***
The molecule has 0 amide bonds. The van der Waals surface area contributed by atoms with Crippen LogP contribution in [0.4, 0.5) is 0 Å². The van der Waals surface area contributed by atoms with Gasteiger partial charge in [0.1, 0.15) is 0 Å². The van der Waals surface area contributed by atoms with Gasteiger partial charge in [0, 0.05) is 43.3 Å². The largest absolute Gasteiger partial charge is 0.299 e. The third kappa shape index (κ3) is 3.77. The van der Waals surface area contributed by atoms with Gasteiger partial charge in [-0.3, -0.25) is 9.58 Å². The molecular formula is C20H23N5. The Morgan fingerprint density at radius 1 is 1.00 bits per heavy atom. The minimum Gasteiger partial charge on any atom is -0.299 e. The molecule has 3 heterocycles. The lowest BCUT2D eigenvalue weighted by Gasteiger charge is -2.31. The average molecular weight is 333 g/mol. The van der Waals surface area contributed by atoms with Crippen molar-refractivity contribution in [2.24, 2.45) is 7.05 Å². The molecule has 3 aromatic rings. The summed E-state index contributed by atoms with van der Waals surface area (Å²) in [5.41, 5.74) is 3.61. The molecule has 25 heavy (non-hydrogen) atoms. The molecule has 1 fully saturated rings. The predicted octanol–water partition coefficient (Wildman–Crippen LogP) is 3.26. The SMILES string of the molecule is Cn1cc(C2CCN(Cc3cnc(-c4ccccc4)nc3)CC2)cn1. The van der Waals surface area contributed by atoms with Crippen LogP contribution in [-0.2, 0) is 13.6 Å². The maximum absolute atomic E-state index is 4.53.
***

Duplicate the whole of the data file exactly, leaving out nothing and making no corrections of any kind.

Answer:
The molecule has 0 amide bonds. The van der Waals surface area contributed by atoms with Crippen LogP contribution in [0.4, 0.5) is 0 Å². The van der Waals surface area contributed by atoms with Gasteiger partial charge in [0.1, 0.15) is 0 Å². The van der Waals surface area contributed by atoms with Gasteiger partial charge in [0, 0.05) is 43.3 Å². The largest absolute Gasteiger partial charge is 0.299 e. The third kappa shape index (κ3) is 3.77. The van der Waals surface area contributed by atoms with Gasteiger partial charge in [-0.3, -0.25) is 9.58 Å². The molecular formula is C20H23N5. The Morgan fingerprint density at radius 1 is 1.00 bits per heavy atom. The minimum Gasteiger partial charge on any atom is -0.299 e. The molecule has 3 heterocycles. The lowest BCUT2D eigenvalue weighted by Gasteiger charge is -2.31. The average molecular weight is 333 g/mol. The van der Waals surface area contributed by atoms with Crippen molar-refractivity contribution in [2.24, 2.45) is 7.05 Å². The molecule has 3 aromatic rings. The summed E-state index contributed by atoms with van der Waals surface area (Å²) in [5.41, 5.74) is 3.61. The molecule has 25 heavy (non-hydrogen) atoms. The molecule has 1 fully saturated rings. The predicted octanol–water partition coefficient (Wildman–Crippen LogP) is 3.26. The SMILES string of the molecule is Cn1cc(C2CCN(Cc3cnc(-c4ccccc4)nc3)CC2)cn1. The van der Waals surface area contributed by atoms with Crippen LogP contribution in [-0.2, 0) is 13.6 Å². The maximum absolute atomic E-state index is 4.53.